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The Division of Speech and Hearing Sciences has launched a professional development series as part of its curriculum in order to foster a better understanding of interprofessional, skills-based work. This series enhances the student experience by showcasing a variety of advanced clinical topics to speech-language pathology students, conducted by master clinicians who have at least five years of clinical experience and have supervised at least two students.


As an affiliate clinical instructor for the professional development series, Anna Housman (’13 MS) said she remembers the experience of being a graduate student, and that getting a tailored hands-on experience, similar to the professional development program, was more difficult to come by.

“Students tend to do really well when they’re seeing the breadth of combined services,” Housman said. “I love teaching; I love working with graduate students.”

Housman holds a master’s degree and is a certified speech-language pathologist. She works at Emerge Pediatric Therapy, where students visited to learn more about interprofessional collaboration and showcasing a sensory approach to speech-language therapy.

“We consider ourselves a teaching clinic, in the same way that UNC is a teaching hospital,” Housman said. “I had really stellar advisors as a graduate student, and I wanted to pass that on.”

Housman said the course began with an introduction to sensory considerations—beyond the five senses.

“They’re learning what all those systems are and your ability to maintain a calm body,” Housman said. “How can we take that knowledge and bring it to a child who is overstimulated, or under stimulated?”

Second-year student Sarah Cloud said Housman provided students with a more nuanced understanding of behavior.

“[She] provided great resources to refer to in the future when we have a child that shows signs of being a seeker, avoider, sensitive, or bystander.”

Judy Schmidt ‘86, a clinical assistant professor in the Division of Clinical Rehabilitation and Mental Health Counseling, oversees interprofessional education in the Department of Allied Health Sciences, in which both divisions are housed. Schmidt said the department is dedicated to providing quality interprofessional learning opportunities to our students in the health professions and related fields that will increase their knowledge and skills for interdisciplinary work.

“This type of education is achieved when two or more students from different professions come together in a learning environment that promotes deliberate activities that help them learn from, with, and about each other,” Schmidt said. She said the department is committed to developing substantive learning experiences for students that provide them with the knowledge and skills to provide quality, ethical care, to understand the roles and responsibilities of other providers, and increase their communication and teamwork skills for future practice in interdisciplinary settings.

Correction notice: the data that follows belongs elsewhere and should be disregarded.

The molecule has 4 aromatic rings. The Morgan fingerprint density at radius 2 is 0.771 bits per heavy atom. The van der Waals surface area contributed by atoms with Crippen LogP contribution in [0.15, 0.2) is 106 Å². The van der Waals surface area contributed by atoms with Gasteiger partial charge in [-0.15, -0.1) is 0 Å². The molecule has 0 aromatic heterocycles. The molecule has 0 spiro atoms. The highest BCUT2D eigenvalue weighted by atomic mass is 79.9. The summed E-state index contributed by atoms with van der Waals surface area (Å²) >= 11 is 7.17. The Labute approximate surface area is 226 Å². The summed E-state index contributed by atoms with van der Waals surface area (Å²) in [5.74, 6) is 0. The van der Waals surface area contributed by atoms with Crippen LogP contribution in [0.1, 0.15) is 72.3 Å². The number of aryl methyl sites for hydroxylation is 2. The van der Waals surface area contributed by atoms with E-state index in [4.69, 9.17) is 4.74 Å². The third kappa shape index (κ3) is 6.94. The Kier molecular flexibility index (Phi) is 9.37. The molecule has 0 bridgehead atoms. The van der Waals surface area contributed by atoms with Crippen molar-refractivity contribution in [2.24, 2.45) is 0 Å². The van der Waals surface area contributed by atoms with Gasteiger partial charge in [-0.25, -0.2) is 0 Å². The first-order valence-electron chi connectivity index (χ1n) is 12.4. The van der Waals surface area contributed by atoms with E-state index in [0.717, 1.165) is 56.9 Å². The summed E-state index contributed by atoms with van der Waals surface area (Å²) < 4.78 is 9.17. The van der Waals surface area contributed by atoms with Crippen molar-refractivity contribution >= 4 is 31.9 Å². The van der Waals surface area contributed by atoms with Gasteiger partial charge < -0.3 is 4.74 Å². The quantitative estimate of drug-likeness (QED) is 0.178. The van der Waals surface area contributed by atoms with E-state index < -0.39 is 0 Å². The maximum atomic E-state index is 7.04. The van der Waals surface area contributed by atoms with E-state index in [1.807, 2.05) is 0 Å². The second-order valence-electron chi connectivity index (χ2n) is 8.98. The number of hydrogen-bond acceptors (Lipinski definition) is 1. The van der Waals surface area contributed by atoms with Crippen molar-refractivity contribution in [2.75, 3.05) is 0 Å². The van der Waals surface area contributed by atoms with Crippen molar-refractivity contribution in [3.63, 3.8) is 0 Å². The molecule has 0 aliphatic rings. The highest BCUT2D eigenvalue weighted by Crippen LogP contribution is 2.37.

“The professional development series offered by our Division of Speech and Hearing Sciences is an exciting opportunity for students to learn how to effectively work with children who require a strong collaborative approach to meet their healthcare needs,” Schmidt said. “This will establish a precedent for interprofessional learning for our department.”

Heather Cook, also a second-year student, said she learned how a child’s sensory needs could be met during a speech therapy session, such as by use of a swing during therapy, the effect of dimmed lighting, and the use of weighted blankets. She also learned that speech-language pathologists can work with other therapists by using play-based activities while meeting the needs of a child’s sensory system.

“I loved seeing therapists in action,” Cook said. “It was an interprofessional experience I’ll take with me after I graduate.”

Housman has served as a clinical preceptor for many years and said she was honored to be part of the professional development series. In fall 2019, 31 affiliate clinical instructors provided professional development offerings to second-year students in the division.

“If I can instill in other people that it is possible to have really strong relationships with OTs or PTs, we can train the next generation of therapists to be agents of change and go from working in very isolated situations to a more collaborative field,” Housman said.

Housman said the experience often broadens a student’s level of exposure and interest in a topic area and gives them more hands-on experience.

“It helps you understand what’s important to you as a new therapist,” Housman said. “Does interprofessional collaboration mean something important to you?”

The professional development series also offers American Speech-Language-Hearing Association continuing education units for clinical preceptors who provide the instruction.

The divisions of Speech and Hearing Sciences and Clinical Rehabilitation and Mental Health Counseling are two of seven health sciences programs in the Department of Allied Health Sciences. The DAHS is part of the UNC School of Medicine. Judy Schmidt, EdD, CRC, LPCA, is a 1986 alumna of the division.